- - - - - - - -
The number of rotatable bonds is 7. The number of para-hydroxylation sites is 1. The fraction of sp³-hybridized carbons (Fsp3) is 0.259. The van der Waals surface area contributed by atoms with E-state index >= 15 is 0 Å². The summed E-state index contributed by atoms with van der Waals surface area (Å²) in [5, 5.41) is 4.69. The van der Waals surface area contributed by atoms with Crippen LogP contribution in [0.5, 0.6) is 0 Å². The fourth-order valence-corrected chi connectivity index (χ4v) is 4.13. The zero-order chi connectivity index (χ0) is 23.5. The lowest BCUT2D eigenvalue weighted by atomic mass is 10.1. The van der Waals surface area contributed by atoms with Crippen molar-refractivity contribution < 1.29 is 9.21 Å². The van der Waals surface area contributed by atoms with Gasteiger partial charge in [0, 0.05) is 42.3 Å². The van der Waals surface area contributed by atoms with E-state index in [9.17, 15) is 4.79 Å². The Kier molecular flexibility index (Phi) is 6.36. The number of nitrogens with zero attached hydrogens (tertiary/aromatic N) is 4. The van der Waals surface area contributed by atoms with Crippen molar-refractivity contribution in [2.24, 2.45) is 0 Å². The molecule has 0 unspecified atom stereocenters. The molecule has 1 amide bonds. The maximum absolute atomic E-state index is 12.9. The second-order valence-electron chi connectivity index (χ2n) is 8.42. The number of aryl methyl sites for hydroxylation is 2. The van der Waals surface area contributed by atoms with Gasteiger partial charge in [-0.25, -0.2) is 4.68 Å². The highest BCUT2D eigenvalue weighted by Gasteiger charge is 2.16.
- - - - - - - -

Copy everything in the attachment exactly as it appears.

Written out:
The number of rotatable bonds is 7. The number of para-hydroxylation sites is 1. The fraction of sp³-hybridized carbons (Fsp3) is 0.259. The van der Waals surface area contributed by atoms with E-state index >= 15 is 0 Å². The summed E-state index contributed by atoms with van der Waals surface area (Å²) in [5, 5.41) is 4.69. The van der Waals surface area contributed by atoms with Crippen LogP contribution in [0.5, 0.6) is 0 Å². The fourth-order valence-corrected chi connectivity index (χ4v) is 4.13. The zero-order chi connectivity index (χ0) is 23.5. The lowest BCUT2D eigenvalue weighted by atomic mass is 10.1. The van der Waals surface area contributed by atoms with Crippen molar-refractivity contribution < 1.29 is 9.21 Å². The van der Waals surface area contributed by atoms with Gasteiger partial charge in [0, 0.05) is 42.3 Å². The van der Waals surface area contributed by atoms with E-state index in [9.17, 15) is 4.79 Å². The Kier molecular flexibility index (Phi) is 6.36. The number of nitrogens with zero attached hydrogens (tertiary/aromatic N) is 4. The van der Waals surface area contributed by atoms with Crippen molar-refractivity contribution in [2.24, 2.45) is 0 Å². The molecule has 0 unspecified atom stereocenters. The molecule has 1 amide bonds. The maximum absolute atomic E-state index is 12.9. The second-order valence-electron chi connectivity index (χ2n) is 8.42. The number of aryl methyl sites for hydroxylation is 2. The van der Waals surface area contributed by atoms with Gasteiger partial charge in [-0.25, -0.2) is 4.68 Å². The highest BCUT2D eigenvalue weighted by Gasteiger charge is 2.16.